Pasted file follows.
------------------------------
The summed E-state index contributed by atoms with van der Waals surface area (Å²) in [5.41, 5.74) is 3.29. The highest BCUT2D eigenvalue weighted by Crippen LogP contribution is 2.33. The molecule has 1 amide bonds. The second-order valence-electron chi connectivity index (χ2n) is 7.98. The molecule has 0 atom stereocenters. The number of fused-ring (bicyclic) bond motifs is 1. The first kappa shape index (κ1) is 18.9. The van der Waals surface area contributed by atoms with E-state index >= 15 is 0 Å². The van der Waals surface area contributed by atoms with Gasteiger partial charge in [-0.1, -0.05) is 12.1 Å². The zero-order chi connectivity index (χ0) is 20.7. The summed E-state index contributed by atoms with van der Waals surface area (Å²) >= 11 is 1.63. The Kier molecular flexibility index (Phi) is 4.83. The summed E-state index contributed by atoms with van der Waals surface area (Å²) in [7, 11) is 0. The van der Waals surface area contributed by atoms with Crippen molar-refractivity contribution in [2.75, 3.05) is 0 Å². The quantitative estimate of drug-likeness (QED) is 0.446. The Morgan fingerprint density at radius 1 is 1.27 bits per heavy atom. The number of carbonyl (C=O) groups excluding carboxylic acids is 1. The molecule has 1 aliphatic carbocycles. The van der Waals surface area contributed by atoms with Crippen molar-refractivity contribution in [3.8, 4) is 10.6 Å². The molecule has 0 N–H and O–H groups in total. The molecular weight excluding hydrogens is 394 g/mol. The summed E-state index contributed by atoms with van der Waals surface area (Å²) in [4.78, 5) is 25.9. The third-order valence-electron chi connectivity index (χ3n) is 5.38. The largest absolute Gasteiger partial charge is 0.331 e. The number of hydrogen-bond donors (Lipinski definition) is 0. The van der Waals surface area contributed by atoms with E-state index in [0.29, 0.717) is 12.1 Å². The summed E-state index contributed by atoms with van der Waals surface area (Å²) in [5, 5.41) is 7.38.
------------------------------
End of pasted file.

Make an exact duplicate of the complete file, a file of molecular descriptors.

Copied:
The summed E-state index contributed by atoms with van der Waals surface area (Å²) in [5.41, 5.74) is 3.29. The highest BCUT2D eigenvalue weighted by Crippen LogP contribution is 2.33. The molecule has 1 amide bonds. The second-order valence-electron chi connectivity index (χ2n) is 7.98. The molecule has 0 atom stereocenters. The number of fused-ring (bicyclic) bond motifs is 1. The first kappa shape index (κ1) is 18.9. The van der Waals surface area contributed by atoms with E-state index >= 15 is 0 Å². The van der Waals surface area contributed by atoms with Gasteiger partial charge in [-0.1, -0.05) is 12.1 Å². The zero-order chi connectivity index (χ0) is 20.7. The summed E-state index contributed by atoms with van der Waals surface area (Å²) >= 11 is 1.63. The Kier molecular flexibility index (Phi) is 4.83. The summed E-state index contributed by atoms with van der Waals surface area (Å²) in [7, 11) is 0. The van der Waals surface area contributed by atoms with Crippen molar-refractivity contribution in [2.75, 3.05) is 0 Å². The quantitative estimate of drug-likeness (QED) is 0.446. The Morgan fingerprint density at radius 1 is 1.27 bits per heavy atom. The number of carbonyl (C=O) groups excluding carboxylic acids is 1. The molecule has 1 aliphatic carbocycles. The van der Waals surface area contributed by atoms with Crippen molar-refractivity contribution in [3.8, 4) is 10.6 Å². The molecule has 0 N–H and O–H groups in total. The molecular weight excluding hydrogens is 394 g/mol. The summed E-state index contributed by atoms with van der Waals surface area (Å²) in [4.78, 5) is 25.9. The third-order valence-electron chi connectivity index (χ3n) is 5.38. The largest absolute Gasteiger partial charge is 0.331 e. The number of hydrogen-bond donors (Lipinski definition) is 0. The van der Waals surface area contributed by atoms with E-state index in [0.29, 0.717) is 12.1 Å². The summed E-state index contributed by atoms with van der Waals surface area (Å²) in [5, 5.41) is 7.38.